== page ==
– Proline

– Tyrosine

The remaining 8 amino acids are referred to as essential; and this refers to the fact that they cannot be synthesized. The body can only receive them exogenously (eg. through food). These essential amino acids include, in alphabetical order: [iii]

– Isoleucine

– Leucine

– Lysine

– Methionine

– Phenylalanine

– Serine

– Threonine

– Tryptophan

– Valine

Knowing the value of amino acids is crucial, since the failure to eat foods that carry these important amino acids can lead to deficiency and poor health effects. These results can include – however aren’t restricted to — fatigue, allergies, loss of memory, and even heart disease [iv]. When one considers the pain and suffering brought on by any of those four ill health results, and the myriad of subsequent ailments that they can provoke, it becomes readily apparent that a knowledge of amino acids, and especially “essential” amino acids, must be a part of an intelligent eater’s knowledge base.

While there has been some movement on the part of nutritional supplement companies to supply eaters with convenient and palatable sources of protein, many have put their marketing needs first and ignored amino acids altogether. As a consequence of this omission, some eaters are actually suffering from an “overdose” of incomplete protein. It’s because their diet may not be providing them with the complete, essential protein needed. The only complete proteins on the planet are derived from dairy, meat, fish, poultry, and soy, and these foods are not present in our most common foods. There are, however, protein supplements that also offer proteins with the full spectrum of amino acids.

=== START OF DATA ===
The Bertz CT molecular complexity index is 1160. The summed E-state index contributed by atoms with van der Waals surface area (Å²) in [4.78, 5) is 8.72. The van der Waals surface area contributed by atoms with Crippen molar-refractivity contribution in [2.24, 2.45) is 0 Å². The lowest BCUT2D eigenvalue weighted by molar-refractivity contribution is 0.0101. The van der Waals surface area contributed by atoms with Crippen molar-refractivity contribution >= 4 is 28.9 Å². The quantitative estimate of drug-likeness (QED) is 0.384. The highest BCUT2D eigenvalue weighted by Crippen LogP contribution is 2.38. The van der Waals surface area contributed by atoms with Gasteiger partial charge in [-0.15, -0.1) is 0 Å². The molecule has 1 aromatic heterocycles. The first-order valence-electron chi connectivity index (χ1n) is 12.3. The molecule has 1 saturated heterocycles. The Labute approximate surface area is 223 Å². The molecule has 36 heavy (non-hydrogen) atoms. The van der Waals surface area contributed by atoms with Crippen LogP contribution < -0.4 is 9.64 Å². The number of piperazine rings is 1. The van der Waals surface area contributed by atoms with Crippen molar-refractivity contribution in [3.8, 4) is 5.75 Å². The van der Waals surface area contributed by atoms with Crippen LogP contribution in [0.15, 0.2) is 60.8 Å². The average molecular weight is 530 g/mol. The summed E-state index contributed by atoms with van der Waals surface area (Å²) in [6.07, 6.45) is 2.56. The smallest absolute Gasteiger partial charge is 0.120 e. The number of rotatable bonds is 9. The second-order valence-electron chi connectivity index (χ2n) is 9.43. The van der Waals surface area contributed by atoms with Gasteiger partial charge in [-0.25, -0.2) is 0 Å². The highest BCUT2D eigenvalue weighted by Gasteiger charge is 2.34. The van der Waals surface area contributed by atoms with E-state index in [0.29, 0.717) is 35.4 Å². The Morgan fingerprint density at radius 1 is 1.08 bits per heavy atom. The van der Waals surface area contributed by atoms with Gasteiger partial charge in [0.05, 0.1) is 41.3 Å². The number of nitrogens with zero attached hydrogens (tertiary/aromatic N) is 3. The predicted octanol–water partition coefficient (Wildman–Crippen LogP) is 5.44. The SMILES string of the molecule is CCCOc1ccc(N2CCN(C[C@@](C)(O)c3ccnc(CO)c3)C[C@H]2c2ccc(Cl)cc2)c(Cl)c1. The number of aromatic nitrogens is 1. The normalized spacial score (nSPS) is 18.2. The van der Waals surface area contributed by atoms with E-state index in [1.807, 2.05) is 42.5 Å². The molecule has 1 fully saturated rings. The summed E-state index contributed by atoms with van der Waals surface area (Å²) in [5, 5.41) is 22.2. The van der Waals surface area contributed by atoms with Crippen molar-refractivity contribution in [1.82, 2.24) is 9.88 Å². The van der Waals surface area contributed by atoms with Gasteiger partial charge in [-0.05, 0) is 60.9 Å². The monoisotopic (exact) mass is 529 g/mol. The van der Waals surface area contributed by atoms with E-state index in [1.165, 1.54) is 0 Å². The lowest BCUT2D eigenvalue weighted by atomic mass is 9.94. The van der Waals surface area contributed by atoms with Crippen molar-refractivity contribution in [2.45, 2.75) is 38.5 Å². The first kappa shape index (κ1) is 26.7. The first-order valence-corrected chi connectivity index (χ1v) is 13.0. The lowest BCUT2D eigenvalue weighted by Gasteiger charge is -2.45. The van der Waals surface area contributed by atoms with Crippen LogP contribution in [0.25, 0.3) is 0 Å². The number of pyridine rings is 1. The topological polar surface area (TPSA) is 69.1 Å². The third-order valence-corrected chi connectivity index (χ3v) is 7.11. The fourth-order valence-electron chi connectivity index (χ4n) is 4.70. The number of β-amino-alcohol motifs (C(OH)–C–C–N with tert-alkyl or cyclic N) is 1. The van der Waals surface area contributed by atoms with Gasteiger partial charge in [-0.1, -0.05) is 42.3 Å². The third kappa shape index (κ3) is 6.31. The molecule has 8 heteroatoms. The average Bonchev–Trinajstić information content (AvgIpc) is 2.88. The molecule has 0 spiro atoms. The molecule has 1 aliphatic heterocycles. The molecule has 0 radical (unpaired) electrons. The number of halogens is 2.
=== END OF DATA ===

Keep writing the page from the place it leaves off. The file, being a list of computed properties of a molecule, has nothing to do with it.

The answer is actually simple and easily attainable. Quite simply, you simply have to choose foods and nutritional supplements which supply “complete” protein sources. Which means that it should comprise all of the 19 amino acids together with the eight “essential’ amino acids that the body cannot produce on its own.

Even though there are only some of them presently operating, however there are actually some corporations that manufacture nutritional supplements which are guaranteed to have all amino acids present. It’s worth noting that they’re not really required to do that because the consumers or the Food and Drug Administration aren’t demanding that they put this info on their food labels; or at least not yet. This is all the more motive to laud those corporations that are putting individuals and nutrition first, and marketing a distant second.


[i] Source: “Amino Acids. Diet-and-health-net. http://www.diet-and-health.net/Nutrients/AminoAcids.html

[ii] Source: “Amino Acids”. About.com. http://exercise.about.com/library/Glossary/bldef-amino_acids.htm

[iii] Ibid.

[iv] Source: “What are Amino Acids?”. Vanderbilt University. http://vanderbiltowc.wellsource.com/dh/content.asp?ID=759

Protica Research (Protica, Inc.) specializes in the development of Capsulized Foods. Protica manufactures Profect, IsoMetric, Pediagro, Fruitasia and over 100 other brands, including Medicare-approved, whey protein liquid for dialysis patients. You can learn more at Protica Research – Copyright